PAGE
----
Ventilatory Instability Induced by Selective Carotid Body Inhibition in the Sleeping Dog

  • B. J. Chenuel
  • C. A. Smith
  • K. S. Henderson
  • J. A. Dempsey
Conference paper
Part of the Advances in Experimental Medicine and Biology book series (AEMB, volume 551)


There is a considerable evidence that hypocapnia is a major contributor to the genesis of central apnea and periodic breathing (PB) in humans during sleep. Studies using mechanical ventilation to lower the arterial carbon dioxide pressure (PaCO2) have shown that during non-rapid eye movement sleep (NREM), when respiration is under predominantly metabolic control, there is a highly sensitive apneic threshold (AT) induced by reduction in PaCO2 that were only 2 to 4 mm Hg less than eupneic PaCO2.1, 2, 3, 4 If there is a small difference between the AT for CO2 (PATCO2) and the eupneic PaCO2 (a narrow “CO2 reserve”), then a relatively small increase in ventilation (ventilatory overshoot), from whatever cause, could result in apnea. Conversely, if there is a large difference between eupneic PaCO2 and PATCO2 (a wide “CO2 reserve”) then a larger increment of ventilation is required to produce apnea.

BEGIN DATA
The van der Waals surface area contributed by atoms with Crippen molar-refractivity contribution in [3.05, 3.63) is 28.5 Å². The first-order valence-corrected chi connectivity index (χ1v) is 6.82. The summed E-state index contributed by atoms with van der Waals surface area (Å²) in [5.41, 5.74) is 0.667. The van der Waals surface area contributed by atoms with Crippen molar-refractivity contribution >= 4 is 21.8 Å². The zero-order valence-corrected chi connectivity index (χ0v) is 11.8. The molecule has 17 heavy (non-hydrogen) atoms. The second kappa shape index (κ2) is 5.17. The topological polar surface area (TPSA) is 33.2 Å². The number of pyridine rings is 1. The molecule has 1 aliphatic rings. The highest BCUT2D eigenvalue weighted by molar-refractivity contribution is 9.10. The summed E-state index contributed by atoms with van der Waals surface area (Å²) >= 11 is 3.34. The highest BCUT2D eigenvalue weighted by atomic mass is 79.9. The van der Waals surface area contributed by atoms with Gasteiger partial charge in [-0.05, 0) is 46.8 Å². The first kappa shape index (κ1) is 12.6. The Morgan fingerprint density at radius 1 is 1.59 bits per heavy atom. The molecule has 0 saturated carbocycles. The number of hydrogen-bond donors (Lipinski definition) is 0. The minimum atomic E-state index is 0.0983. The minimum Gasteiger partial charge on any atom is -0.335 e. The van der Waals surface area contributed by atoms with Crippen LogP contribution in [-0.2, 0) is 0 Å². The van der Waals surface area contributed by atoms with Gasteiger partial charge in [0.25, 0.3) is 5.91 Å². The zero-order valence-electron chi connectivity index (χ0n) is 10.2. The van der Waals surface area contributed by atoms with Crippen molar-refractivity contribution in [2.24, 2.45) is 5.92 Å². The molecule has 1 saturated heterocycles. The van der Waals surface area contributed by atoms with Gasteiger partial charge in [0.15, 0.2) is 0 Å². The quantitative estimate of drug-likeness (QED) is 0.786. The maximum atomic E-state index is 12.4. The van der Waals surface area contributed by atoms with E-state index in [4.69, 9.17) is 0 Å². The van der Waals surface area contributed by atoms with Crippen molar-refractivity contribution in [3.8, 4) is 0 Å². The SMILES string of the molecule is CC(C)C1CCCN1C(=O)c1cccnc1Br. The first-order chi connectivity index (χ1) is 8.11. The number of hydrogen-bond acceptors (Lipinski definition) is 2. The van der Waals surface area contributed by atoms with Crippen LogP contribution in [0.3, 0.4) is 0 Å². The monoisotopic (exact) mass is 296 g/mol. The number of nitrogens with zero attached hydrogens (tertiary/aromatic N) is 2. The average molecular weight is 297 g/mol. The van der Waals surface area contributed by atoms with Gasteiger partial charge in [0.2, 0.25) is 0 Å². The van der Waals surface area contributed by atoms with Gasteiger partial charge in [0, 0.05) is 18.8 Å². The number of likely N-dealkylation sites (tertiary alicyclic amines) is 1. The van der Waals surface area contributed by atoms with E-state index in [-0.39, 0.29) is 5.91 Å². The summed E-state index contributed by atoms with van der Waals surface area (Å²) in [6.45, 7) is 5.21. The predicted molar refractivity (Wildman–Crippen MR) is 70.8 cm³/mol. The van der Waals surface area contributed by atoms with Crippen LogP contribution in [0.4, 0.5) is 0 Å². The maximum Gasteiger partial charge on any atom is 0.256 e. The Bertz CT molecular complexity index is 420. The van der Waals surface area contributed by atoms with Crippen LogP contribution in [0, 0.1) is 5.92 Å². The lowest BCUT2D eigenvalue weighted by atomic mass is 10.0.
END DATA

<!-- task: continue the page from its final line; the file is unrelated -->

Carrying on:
Carotid Body Pressure Support Ventilation NREM Sleep Metabolic Alkalosis Periodic Breathing 
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Copyright information

© Kluwer Academic/Plenum Publishers, New York 2004

Authors and Affiliations

  • B. J. Chenuel
    • 1
  • C. A. Smith
    • 2
  • K. S. Henderson
    • 2
  • J. A. Dempsey
    • 2
  1. 1.Laboratoire de Physiologie, EA 3450, Faculté de Médecine de NancyUniversité Henri PoincaréFrance
  2. 2.John Rankin Laboratory of Pulmonary MedicineUniversity of WisconsinMadisonUSA

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